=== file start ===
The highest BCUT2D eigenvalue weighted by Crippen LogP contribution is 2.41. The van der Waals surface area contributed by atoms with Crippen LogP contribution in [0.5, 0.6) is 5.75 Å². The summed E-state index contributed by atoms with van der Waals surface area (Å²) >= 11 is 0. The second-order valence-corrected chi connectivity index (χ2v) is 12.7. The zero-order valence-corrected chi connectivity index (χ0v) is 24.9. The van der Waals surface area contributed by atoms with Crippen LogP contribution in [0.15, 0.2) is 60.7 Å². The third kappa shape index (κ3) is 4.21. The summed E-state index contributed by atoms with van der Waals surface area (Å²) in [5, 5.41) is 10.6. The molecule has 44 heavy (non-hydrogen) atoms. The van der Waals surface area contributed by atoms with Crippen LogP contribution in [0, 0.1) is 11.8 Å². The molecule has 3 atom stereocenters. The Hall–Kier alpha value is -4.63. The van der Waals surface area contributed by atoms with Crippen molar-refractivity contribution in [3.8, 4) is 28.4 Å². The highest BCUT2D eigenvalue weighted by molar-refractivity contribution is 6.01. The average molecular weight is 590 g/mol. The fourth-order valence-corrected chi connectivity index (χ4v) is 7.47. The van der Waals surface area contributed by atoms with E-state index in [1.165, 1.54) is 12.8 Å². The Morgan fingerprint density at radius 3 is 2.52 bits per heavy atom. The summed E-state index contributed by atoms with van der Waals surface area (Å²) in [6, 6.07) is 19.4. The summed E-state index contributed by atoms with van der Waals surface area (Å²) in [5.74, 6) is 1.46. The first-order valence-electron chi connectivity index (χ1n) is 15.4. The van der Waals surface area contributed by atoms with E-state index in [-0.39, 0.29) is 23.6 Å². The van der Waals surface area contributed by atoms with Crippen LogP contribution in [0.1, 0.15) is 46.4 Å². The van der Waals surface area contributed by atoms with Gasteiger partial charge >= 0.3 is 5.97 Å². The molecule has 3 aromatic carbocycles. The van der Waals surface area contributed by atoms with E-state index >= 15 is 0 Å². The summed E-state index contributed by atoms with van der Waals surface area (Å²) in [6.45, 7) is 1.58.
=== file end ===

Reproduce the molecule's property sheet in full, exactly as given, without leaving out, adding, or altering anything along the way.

The highest BCUT2D eigenvalue weighted by Crippen LogP contribution is 2.41. The van der Waals surface area contributed by atoms with Crippen LogP contribution in [0.5, 0.6) is 5.75 Å². The summed E-state index contributed by atoms with van der Waals surface area (Å²) >= 11 is 0. The second-order valence-corrected chi connectivity index (χ2v) is 12.7. The zero-order valence-corrected chi connectivity index (χ0v) is 24.9. The van der Waals surface area contributed by atoms with Crippen LogP contribution in [0.15, 0.2) is 60.7 Å². The third kappa shape index (κ3) is 4.21. The summed E-state index contributed by atoms with van der Waals surface area (Å²) in [5, 5.41) is 10.6. The molecule has 44 heavy (non-hydrogen) atoms. The van der Waals surface area contributed by atoms with Crippen LogP contribution in [0, 0.1) is 11.8 Å². The molecule has 3 atom stereocenters. The Hall–Kier alpha value is -4.63. The van der Waals surface area contributed by atoms with Crippen molar-refractivity contribution in [3.8, 4) is 28.4 Å². The highest BCUT2D eigenvalue weighted by molar-refractivity contribution is 6.01. The average molecular weight is 590 g/mol. The fourth-order valence-corrected chi connectivity index (χ4v) is 7.47. The van der Waals surface area contributed by atoms with E-state index in [1.165, 1.54) is 12.8 Å². The Morgan fingerprint density at radius 3 is 2.52 bits per heavy atom. The summed E-state index contributed by atoms with van der Waals surface area (Å²) in [6, 6.07) is 19.4. The summed E-state index contributed by atoms with van der Waals surface area (Å²) in [5.74, 6) is 1.46. The first-order valence-electron chi connectivity index (χ1n) is 15.4. The van der Waals surface area contributed by atoms with E-state index in [-0.39, 0.29) is 23.6 Å². The van der Waals surface area contributed by atoms with Crippen LogP contribution in [0.1, 0.15) is 46.4 Å². The van der Waals surface area contributed by atoms with Gasteiger partial charge >= 0.3 is 5.97 Å². The molecule has 3 aromatic carbocycles. The van der Waals surface area contributed by atoms with E-state index >= 15 is 0 Å². The summed E-state index contributed by atoms with van der Waals surface area (Å²) in [6.45, 7) is 1.58.